In what could be a cautionary tale for defined contribution record-keepers and advisors, MassMutual has decided to move its 401(k) plan from Empower, which had acquired the former’s record-keeping division, to Fidelity.
Though not a good look for Empower, the reality is that all plan sponsors have a fiduciary obligation to conduct a formal due diligence process to determine if an acquiring provider is qualified and the best fit for participants. There is no doubt that Empower is a competent and qualified provider—MassMutual just determined that Fidelity was a better fit.
So, will increased industry consolidation plus heightened fiduciary awareness by DC plan sponsors result in greater turnover? Industry estimates of 10% turnover seem high, but if true, the number of plans that change platforms could be significant especially as deals get bigger and the stakes get higher.
Will RPAs use the exodus of the MassMutual 401(k) plan to persuade other MassMutual clients to make a move or at least conduct a comprehensive search? How will plan sponsor clients of Prudential, also acquired by Empower, and Newport, bought recently by Ascensus, respond?
It is industry practice now, maybe as a result of the Department of Labor's 2013 guidance, that plan sponsors cannot accept the target date investment of a new or inherited record-keeper without an independent due diligence. So can a plan sponsor accept a record-keeper change, especially if the underlying system is converted, and not have the fiduciary duty to conduct an independent documented review?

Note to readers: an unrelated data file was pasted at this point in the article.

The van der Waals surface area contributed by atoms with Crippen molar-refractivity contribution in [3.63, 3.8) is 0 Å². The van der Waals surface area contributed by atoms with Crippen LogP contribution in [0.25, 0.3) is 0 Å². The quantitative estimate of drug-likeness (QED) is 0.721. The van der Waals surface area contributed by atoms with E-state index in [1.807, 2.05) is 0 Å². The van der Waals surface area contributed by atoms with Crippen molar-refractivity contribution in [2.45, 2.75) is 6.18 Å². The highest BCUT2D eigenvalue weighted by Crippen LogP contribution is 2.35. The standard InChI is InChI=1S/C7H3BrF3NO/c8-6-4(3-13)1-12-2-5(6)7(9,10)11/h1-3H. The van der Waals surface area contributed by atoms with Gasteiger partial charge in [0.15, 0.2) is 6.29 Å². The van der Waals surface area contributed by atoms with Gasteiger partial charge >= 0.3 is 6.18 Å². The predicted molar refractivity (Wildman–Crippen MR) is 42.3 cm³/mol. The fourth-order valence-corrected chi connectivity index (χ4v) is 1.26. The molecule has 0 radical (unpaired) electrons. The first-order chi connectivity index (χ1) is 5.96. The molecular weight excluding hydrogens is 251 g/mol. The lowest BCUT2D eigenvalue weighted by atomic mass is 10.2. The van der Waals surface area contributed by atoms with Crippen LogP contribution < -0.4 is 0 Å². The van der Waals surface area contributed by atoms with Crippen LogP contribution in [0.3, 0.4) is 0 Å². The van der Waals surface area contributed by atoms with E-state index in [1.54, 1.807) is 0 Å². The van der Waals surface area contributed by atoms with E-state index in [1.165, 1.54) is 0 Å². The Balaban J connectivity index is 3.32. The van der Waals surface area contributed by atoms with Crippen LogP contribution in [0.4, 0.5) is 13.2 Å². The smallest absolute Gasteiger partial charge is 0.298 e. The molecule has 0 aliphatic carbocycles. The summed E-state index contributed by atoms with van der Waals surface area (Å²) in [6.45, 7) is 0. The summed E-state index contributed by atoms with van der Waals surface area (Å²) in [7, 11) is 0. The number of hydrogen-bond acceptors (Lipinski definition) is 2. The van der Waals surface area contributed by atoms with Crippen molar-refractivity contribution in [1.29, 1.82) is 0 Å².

Ascensus claims it is not changing platforms of Newport plan sponsors but what about pricing, services, other technology and support? Even if nothing changes, plan sponsors will need to document that fact, not take the acquirer’s word, and when something significant does change, they will need to conduct an RFP.
Should plan sponsors rely on their incumbent RPA to help them perform a search? Will there be a compensation change? Will they receive higher compensation from the new provider or is there a financial inducement? Probably not but how will they know?
Is the incentive in the form of less work for the incumbent RPA to stay with the acquiring record-keeper? Will the RPA be fulfilling its duties if it does not conduct a formal search for clients using a record-keeper that has been acquired? Even smaller plans need to perform at least a benchmark.
And do clients of RPAs acquired by another firm have a fiduciary responsibility to conduct a search or at least perform due diligence on the acquiring firm? Granted there is a fundamental difference between advisory and record-keeping services, but even if the RPA stays on after selling its practice, changes will happen that could affect pricing and services. What happens if or when that RPA departs?
With over 200 DC lawsuits in two years, more regulatory scrutiny and increasing fiduciary insurance costs, the need for documented due diligence will only increase, which could result in a higher turnover just as we saw with MassMutual’s move from Empower to Fidelity.
Because the fact that the acquiring firm is competent with reasonable fees will not hold water unless there is a documented due diligence process. It’s clear that RPAs are ready, willing and able to conduct a record-keeper RFP, but who will conduct the RPA search?
Fred Barstein is founder and CEO of TRAU, TPSU and 401kTV.